|Possible to be resistant to all meds? If so, how likely/rare?
Feb 13, 2011
(I may asked this question once already but I put the wrong email the first time, so I'm asking again with the right email.)
Hi. I was recently diagnosed positive. I haven't got the blood results yet (getting them this week), but my body feel good/normal, eat well most of the time, I exercise 3 times a week, don't feel sick, but did have a bit of symptoms a few weeks ago when I was getting tested (have a few bumps under my under, but they have went away). I'm only 23 and I believe I have received the hiv into my system within the last year or so at the latest.
Now I dont know if I will have to go on meds or not, (the result/hiv specialist will determine that), but I would like to know is it possible for someone to be resistant to all meds? If so, how likely or rare is that to happen to someone? I do know if the person I was with was resistant to something, that resistance may pass off into me, but I'm just not sure if someone can be resistant to ALL available anti-retrovirals that are out right now? Please help. I'm just thinking of that worst situation possible, which I am scared of.
And if someone is resistant to all meds out there, what is their options?
| Response from Dr. Young
Hi and thanks for your post.
Sorry to hear about your recent diagnosis; it sounds like you're doing your best to learn about your health and treatment options.
Drug resistance can be an issue for patients-- a story that can potentially limit the use of certain HIV medications. Overall, about 10% of newly diagnosed persons have some evidence of drug resistance (most commonly in the US to the NNRTI class of medications). Fortunately, transmitted multi-drug resistance is much less common- in recent surveys in the US and Europe, about 1-2% of individuals. Such cases are usually to 2 and sometimes 3 classes of meds. Fortunately, we have an expanded set of medication classes and med options, so that it would be exceedingly unusual to be resistant to all meds (I'm not sure that such a case has ever been reported).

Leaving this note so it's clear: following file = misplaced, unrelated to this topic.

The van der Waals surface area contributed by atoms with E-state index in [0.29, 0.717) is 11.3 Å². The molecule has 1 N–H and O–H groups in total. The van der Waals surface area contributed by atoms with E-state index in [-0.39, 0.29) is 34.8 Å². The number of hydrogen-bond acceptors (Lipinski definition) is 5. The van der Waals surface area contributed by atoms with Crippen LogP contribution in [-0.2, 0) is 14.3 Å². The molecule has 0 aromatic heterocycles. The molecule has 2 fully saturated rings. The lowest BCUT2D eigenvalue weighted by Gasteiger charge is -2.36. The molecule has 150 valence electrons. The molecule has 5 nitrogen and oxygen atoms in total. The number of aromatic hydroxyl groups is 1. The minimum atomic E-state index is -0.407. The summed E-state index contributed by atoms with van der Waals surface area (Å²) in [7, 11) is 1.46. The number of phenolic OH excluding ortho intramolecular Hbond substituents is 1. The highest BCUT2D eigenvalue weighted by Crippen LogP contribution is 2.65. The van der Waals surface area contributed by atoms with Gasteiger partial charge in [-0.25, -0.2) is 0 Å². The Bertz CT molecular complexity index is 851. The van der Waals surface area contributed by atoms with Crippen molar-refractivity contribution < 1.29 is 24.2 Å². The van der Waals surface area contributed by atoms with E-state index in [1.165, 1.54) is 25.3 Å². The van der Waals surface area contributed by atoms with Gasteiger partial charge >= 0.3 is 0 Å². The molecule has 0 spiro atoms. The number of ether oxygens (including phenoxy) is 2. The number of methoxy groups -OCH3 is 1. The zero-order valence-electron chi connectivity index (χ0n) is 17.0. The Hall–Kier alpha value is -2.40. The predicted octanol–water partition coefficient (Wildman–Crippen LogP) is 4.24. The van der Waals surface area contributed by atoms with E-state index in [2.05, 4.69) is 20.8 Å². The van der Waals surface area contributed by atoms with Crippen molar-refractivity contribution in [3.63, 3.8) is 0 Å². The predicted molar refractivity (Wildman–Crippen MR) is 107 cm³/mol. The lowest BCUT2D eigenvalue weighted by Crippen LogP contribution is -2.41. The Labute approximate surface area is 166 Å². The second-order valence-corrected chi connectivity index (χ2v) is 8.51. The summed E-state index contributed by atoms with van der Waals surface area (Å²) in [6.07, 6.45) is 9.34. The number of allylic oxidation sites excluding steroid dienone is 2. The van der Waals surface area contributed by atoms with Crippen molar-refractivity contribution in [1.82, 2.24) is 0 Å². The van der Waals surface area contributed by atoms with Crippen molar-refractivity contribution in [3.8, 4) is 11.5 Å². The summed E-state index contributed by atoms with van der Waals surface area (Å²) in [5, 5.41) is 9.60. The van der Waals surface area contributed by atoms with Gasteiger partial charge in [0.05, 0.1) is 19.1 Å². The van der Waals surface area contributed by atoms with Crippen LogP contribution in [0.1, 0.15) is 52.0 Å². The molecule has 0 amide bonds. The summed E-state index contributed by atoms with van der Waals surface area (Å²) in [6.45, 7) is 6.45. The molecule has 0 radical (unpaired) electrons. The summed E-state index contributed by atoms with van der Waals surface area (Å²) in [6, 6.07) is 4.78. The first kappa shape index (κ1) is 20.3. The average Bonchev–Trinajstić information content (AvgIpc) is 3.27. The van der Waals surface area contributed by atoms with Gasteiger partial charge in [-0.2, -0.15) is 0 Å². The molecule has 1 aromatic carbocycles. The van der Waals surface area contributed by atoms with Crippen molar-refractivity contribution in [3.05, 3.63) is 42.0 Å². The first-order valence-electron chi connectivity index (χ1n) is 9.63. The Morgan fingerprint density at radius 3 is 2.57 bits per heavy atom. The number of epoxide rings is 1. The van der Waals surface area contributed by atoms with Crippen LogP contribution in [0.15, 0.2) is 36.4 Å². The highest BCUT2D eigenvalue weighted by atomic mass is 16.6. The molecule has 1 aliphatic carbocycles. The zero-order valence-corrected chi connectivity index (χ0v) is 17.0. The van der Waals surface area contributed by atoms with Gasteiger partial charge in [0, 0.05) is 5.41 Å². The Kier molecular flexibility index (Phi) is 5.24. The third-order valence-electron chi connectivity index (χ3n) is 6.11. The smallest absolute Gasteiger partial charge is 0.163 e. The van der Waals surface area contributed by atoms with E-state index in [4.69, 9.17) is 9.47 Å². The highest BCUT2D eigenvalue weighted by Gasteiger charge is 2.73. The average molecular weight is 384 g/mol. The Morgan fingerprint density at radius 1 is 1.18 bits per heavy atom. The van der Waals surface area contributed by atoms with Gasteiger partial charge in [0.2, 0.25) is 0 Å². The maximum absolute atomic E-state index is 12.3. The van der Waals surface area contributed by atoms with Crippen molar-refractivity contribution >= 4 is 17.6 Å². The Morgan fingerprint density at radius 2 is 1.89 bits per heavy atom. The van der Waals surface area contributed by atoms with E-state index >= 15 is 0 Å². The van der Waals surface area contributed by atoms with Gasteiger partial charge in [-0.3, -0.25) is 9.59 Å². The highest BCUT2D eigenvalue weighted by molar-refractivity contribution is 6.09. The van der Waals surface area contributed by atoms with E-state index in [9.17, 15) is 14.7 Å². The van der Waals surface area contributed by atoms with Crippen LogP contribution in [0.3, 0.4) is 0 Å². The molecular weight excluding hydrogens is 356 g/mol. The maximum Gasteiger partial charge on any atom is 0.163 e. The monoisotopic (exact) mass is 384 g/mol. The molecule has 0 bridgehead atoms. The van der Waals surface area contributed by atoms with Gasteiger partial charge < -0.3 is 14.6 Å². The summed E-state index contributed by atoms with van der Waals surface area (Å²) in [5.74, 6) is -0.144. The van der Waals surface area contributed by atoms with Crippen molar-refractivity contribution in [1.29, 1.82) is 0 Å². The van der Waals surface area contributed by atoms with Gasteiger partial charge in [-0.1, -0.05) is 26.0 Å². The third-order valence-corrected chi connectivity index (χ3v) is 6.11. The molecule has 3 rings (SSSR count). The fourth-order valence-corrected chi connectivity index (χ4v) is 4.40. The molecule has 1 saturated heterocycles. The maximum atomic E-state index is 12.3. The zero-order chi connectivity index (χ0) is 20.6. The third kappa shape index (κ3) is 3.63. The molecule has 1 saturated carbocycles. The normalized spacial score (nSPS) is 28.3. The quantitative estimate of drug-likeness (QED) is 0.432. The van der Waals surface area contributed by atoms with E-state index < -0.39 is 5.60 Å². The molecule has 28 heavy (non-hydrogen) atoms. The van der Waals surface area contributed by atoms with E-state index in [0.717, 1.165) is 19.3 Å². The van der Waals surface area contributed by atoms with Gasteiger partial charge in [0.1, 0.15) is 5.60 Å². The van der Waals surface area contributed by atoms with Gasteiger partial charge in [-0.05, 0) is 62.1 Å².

BTW, our group did identify and presented the first known case of transmitted integrase inhibitor resistance. The peer-reviewed publication describing this case should come out in print in the next few months in the journal Antiviral Therapy. Even in this case of transmitted 4 drug-class resistance, the patient went on to have successful (and well tolerated) treatment.
So, I hope this is helpful. Worry not; but feel free to write back here at TheBody.com's Forums anytime.
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